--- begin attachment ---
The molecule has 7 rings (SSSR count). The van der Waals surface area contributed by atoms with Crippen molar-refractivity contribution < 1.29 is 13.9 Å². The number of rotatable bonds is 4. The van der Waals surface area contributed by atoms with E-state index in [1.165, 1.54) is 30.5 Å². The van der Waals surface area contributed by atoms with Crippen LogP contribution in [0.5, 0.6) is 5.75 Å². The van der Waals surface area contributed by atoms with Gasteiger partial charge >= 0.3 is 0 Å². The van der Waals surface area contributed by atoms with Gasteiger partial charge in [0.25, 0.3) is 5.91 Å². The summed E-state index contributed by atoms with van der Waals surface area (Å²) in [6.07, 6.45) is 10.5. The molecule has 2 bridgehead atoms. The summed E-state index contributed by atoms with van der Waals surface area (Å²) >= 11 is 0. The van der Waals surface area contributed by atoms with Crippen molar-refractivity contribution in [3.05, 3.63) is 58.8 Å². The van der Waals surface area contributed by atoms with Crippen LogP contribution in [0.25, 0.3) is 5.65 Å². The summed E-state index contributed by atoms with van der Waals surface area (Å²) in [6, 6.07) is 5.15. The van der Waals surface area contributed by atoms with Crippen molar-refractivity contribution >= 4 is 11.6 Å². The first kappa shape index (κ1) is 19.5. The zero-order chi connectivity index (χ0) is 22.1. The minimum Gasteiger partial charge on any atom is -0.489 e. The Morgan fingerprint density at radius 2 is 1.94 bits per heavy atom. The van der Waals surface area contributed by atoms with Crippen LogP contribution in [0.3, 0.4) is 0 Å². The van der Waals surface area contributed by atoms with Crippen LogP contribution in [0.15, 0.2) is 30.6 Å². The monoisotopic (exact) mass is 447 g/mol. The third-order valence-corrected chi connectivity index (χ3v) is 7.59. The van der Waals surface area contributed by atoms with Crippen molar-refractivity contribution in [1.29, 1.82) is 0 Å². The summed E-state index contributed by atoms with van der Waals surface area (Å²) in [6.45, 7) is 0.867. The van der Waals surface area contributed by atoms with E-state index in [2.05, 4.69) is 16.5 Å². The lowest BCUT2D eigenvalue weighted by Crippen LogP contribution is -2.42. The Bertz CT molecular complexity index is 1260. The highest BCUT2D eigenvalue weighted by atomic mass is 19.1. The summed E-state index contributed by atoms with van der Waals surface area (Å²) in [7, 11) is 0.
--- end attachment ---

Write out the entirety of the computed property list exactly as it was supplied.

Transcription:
The molecule has 7 rings (SSSR count). The van der Waals surface area contributed by atoms with Crippen molar-refractivity contribution < 1.29 is 13.9 Å². The number of rotatable bonds is 4. The van der Waals surface area contributed by atoms with E-state index in [1.165, 1.54) is 30.5 Å². The van der Waals surface area contributed by atoms with Crippen LogP contribution in [0.5, 0.6) is 5.75 Å². The van der Waals surface area contributed by atoms with Gasteiger partial charge >= 0.3 is 0 Å². The van der Waals surface area contributed by atoms with Gasteiger partial charge in [0.25, 0.3) is 5.91 Å². The summed E-state index contributed by atoms with van der Waals surface area (Å²) in [6.07, 6.45) is 10.5. The molecule has 2 bridgehead atoms. The summed E-state index contributed by atoms with van der Waals surface area (Å²) >= 11 is 0. The van der Waals surface area contributed by atoms with Crippen molar-refractivity contribution in [3.05, 3.63) is 58.8 Å². The van der Waals surface area contributed by atoms with Crippen LogP contribution in [0.25, 0.3) is 5.65 Å². The summed E-state index contributed by atoms with van der Waals surface area (Å²) in [6, 6.07) is 5.15. The van der Waals surface area contributed by atoms with Crippen molar-refractivity contribution >= 4 is 11.6 Å². The first kappa shape index (κ1) is 19.5. The zero-order chi connectivity index (χ0) is 22.1. The minimum Gasteiger partial charge on any atom is -0.489 e. The Morgan fingerprint density at radius 2 is 1.94 bits per heavy atom. The van der Waals surface area contributed by atoms with Crippen LogP contribution in [0.3, 0.4) is 0 Å². The van der Waals surface area contributed by atoms with Crippen LogP contribution in [0.15, 0.2) is 30.6 Å². The monoisotopic (exact) mass is 447 g/mol. The third-order valence-corrected chi connectivity index (χ3v) is 7.59. The van der Waals surface area contributed by atoms with Crippen molar-refractivity contribution in [1.29, 1.82) is 0 Å². The summed E-state index contributed by atoms with van der Waals surface area (Å²) in [6.45, 7) is 0.867. The van der Waals surface area contributed by atoms with E-state index in [2.05, 4.69) is 16.5 Å². The lowest BCUT2D eigenvalue weighted by Crippen LogP contribution is -2.42. The Bertz CT molecular complexity index is 1260. The highest BCUT2D eigenvalue weighted by atomic mass is 19.1. The summed E-state index contributed by atoms with van der Waals surface area (Å²) in [7, 11) is 0.